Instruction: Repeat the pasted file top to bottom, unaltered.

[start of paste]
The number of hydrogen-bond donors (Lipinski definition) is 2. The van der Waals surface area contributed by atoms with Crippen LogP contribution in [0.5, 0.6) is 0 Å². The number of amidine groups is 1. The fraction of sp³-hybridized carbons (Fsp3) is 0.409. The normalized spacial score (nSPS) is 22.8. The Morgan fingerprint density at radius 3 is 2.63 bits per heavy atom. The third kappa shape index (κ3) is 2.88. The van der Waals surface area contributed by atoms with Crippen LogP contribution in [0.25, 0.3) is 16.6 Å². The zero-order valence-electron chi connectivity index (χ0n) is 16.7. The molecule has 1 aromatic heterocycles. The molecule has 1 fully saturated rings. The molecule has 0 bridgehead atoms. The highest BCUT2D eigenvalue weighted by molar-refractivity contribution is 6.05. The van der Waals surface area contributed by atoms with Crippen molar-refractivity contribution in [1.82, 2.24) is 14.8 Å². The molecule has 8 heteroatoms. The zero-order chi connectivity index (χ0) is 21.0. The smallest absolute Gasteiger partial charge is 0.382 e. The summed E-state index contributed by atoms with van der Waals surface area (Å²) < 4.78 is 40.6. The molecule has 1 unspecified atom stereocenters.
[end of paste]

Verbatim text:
The number of hydrogen-bond donors (Lipinski definition) is 2. The van der Waals surface area contributed by atoms with Crippen LogP contribution in [0.5, 0.6) is 0 Å². The number of amidine groups is 1. The fraction of sp³-hybridized carbons (Fsp3) is 0.409. The normalized spacial score (nSPS) is 22.8. The Morgan fingerprint density at radius 3 is 2.63 bits per heavy atom. The third kappa shape index (κ3) is 2.88. The van der Waals surface area contributed by atoms with Crippen LogP contribution in [0.25, 0.3) is 16.6 Å². The zero-order valence-electron chi connectivity index (χ0n) is 16.7. The molecule has 1 aromatic heterocycles. The molecule has 1 fully saturated rings. The molecule has 0 bridgehead atoms. The highest BCUT2D eigenvalue weighted by molar-refractivity contribution is 6.05. The van der Waals surface area contributed by atoms with Crippen molar-refractivity contribution in [1.82, 2.24) is 14.8 Å². The molecule has 8 heteroatoms. The zero-order chi connectivity index (χ0) is 21.0. The smallest absolute Gasteiger partial charge is 0.382 e. The summed E-state index contributed by atoms with van der Waals surface area (Å²) < 4.78 is 40.6. The molecule has 1 unspecified atom stereocenters.